The first phase was confined to the borders of Mandatory Palestine. From the time the British decided to quit Palestine — and especially from the UN partition vote of November 1947 — a guerilla war erupted inside the Mandatory territories. Incited by their catastrophically extremist and incompetent leadership, Palestinian militias conducted attacks on Jewish settlements, using tactics that often crossed the line from irregular to frankly terroristic.
At first, these attacks had some success. The small Jewish settler community (the Yishuv as it was called) lacked almost all the instrumentalities of war. But it had huge advantages too: above all (and this is the point that Morris stresses) a powerful sense of community and sacrifice. These were people for whom extermination was not an abstract or hypothetical threat. Seldom has there been a more spectacular demonstration of Tocqueville’s observation about the military power of a democracy on the defensive.
Palestinian society by contrast proved as friable as old mortar plaster. It crumbled under pressure. As Morris notes, there seems not a single example of an elite family taking part in the fighting. King Abdullah of Jordan, in a message urging Palestinians not to flee, insisted that everybody remain to fight the Jews except for the old, the sick, women, children … and the rich.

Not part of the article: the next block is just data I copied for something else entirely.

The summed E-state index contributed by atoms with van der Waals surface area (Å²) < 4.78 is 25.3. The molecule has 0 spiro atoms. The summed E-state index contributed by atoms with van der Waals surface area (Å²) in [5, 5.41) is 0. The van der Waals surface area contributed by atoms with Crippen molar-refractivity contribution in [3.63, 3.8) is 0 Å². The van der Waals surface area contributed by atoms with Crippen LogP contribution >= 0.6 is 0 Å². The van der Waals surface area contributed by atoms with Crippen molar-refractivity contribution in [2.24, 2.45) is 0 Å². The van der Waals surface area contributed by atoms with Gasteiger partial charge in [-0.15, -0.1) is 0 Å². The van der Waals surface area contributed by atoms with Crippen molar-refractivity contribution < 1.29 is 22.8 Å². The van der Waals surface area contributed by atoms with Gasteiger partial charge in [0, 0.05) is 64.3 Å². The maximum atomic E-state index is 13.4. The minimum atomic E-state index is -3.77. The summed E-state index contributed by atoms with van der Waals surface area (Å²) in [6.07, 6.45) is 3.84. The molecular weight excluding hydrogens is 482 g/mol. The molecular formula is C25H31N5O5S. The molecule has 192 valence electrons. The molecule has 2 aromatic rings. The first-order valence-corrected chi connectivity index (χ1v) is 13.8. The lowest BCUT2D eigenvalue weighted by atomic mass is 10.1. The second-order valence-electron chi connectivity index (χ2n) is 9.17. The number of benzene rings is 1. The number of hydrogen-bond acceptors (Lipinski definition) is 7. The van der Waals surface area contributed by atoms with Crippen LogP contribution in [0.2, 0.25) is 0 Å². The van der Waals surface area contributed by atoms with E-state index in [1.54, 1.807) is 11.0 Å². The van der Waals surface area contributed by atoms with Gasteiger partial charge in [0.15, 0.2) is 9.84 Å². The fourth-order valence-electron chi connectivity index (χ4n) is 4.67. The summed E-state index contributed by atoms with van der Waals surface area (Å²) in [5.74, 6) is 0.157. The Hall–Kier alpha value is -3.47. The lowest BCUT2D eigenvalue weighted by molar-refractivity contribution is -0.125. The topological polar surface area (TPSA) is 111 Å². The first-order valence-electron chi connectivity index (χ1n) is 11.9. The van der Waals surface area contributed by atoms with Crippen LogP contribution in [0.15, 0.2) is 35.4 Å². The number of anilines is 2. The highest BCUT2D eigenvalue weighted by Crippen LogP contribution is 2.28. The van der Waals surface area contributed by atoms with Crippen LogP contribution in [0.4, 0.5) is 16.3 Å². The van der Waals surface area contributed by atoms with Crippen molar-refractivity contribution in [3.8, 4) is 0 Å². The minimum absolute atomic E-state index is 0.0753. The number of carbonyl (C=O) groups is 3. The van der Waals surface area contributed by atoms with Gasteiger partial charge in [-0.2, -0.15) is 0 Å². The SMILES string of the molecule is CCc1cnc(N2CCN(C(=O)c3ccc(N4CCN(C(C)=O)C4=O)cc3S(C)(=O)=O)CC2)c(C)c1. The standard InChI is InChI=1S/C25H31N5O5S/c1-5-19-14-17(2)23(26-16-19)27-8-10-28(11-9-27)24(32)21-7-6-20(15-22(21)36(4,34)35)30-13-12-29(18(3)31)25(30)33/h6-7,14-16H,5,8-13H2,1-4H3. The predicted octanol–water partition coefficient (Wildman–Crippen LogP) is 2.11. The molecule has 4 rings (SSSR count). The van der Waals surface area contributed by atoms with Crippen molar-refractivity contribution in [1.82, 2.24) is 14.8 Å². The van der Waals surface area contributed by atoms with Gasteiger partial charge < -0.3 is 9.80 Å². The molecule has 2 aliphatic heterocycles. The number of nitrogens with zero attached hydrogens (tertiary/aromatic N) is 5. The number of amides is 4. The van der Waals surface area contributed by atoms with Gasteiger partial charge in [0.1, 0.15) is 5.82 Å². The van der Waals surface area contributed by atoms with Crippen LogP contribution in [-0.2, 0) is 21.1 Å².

In 1947, the Palestinians paid the price for the Arab Uprising of 1936-37. That year’s strife had begun as a pogrom against the Jews and ended as a civil war within the Palestinian community. The grand mufti of Jerusalem, Muhammad al-Husseini, had instigated the uprising — then devoted as much energy to murdering his internal Arab opponents and clan rivals as to fighting the Jews or the British. The uprising ended in a defeat that left Palestinian society not only weaker and poorer, but also riven by family feuds and internecine hatreds.
After the UN vote, the Palestinians cracked under the strain of a war they had themselves launched. Dissident groups within the Yishuv — notably the more radical Irgun — submitted to political authority; the Palestinians turned on each other. The Jewish militias came to look and act more and more like a regular army; the Palestinian militias disintegrated into localized gangs. By the time the British evacuated Palestine in May 1948, the internal phase of the war had ended in bloody but decisive triumph for the Jews.